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Factors affecting compliance in the use of prescription footwear in the management of diabetic foot disease


A poster presentation will be prepared to disseminate the result of research conducted to investigate the potential for the Health Belief Model as a tool to understand the factors affecting compliance with the use of prescribed footwear in diabetic foot disease.

Research design and methods

A self-completion postal questionnaire was developed and applied in a South Wales Valley community to investigate the health beliefs of 72 individuals provided with prescription footwear for advanced diabetic foot disease and to investigate the impact of these beliefs on their compliance with prescription footwear.


46.6% of respondents were found to be compliant with their use of prescribed footwear at the 9.6 hours per day threshold. Prior history of ulceration was found to be associated with increased likelihood of compliance (ϕ= 0.286, p= 0.031), which contests the finding of McFarlane & Jensen(2003). Recollection of advice to wear the prescribed footwear indoors was also significantly associated with compliance (ϕ = - 0.486, p<0.01). Patients who perceived prescribed footwear as beneficial used them for a greater number of hours per day (r=0.286, p =0.025). Patients who perceived diabetic foot ulceration as serious were more likely to perceive prescribed footwear as beneficial (r=0.349, p=0.005) and patients who perceived prescribed footwear as beneficial were less likely to rate barriers to compliance as high (r= -0.262, p=0.038). The correlation between the summary health belief scale and reported daily hours of prescription footwear was not significant (r=0.184, p=0.163). An improved health belief model has been constructed to enhance understanding of the factors affecting compliance in this context.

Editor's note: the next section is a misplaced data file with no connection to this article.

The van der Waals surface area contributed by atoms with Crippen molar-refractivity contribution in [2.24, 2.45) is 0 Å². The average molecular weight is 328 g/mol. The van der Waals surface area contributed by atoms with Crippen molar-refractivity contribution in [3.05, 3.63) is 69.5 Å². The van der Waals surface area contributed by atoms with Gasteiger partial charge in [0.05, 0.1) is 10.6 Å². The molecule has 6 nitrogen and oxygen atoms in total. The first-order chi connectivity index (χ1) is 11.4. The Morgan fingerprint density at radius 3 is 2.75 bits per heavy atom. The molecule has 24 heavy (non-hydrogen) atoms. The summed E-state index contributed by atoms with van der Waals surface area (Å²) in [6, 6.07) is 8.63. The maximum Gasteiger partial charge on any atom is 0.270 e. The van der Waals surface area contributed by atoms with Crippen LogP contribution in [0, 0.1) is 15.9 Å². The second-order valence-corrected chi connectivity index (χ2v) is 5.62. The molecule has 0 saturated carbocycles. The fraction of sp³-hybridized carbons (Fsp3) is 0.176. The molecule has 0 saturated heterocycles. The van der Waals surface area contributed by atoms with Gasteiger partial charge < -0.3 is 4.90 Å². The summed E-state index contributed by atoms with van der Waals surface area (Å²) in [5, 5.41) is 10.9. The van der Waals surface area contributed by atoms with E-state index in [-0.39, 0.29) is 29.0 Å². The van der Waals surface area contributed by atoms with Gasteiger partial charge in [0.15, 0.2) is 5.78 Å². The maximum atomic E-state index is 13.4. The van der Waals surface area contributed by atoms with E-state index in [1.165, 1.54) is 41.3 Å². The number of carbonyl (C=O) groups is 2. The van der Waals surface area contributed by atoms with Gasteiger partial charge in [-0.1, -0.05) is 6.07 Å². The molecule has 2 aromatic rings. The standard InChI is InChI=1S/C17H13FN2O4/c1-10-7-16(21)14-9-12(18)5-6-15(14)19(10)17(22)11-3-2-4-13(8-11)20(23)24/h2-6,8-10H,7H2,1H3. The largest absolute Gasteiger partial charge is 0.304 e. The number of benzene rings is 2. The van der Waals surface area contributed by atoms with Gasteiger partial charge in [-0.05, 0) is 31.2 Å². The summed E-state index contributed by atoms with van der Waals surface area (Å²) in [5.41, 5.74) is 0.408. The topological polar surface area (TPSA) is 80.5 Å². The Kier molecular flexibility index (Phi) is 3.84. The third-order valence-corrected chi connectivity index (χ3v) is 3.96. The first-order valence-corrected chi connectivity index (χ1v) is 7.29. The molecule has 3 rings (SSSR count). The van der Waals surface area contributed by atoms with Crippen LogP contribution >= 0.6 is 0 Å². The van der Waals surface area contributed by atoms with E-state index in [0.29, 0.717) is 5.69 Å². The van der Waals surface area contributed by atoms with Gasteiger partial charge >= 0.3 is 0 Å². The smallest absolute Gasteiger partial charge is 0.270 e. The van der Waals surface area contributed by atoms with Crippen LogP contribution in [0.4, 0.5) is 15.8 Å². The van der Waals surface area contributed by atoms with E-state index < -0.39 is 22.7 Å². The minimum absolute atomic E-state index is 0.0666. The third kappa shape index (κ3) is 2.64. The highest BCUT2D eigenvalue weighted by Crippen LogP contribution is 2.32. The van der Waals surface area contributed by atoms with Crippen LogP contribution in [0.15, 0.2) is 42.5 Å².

It is recommended that the NHS provision of prescription footwear should be focused toward patients with a previous history of ulceration and those for whom ulceration is imminent. Patients with pre-ulcerative diabetic foot disease should be counseled to wear protective commercial footwear indoors as well as when walking outside.

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This article is published under license to BioMed Central Ltd. This is an open access article distributed under the terms of the Creative Commons Attribution License (, which permits unrestricted use, distribution, and reproduction in any medium, provided the original work is properly cited.

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Watters, B. Factors affecting compliance in the use of prescription footwear in the management of diabetic foot disease. J Foot Ankle Res 3 (Suppl 1), P18 (2010).

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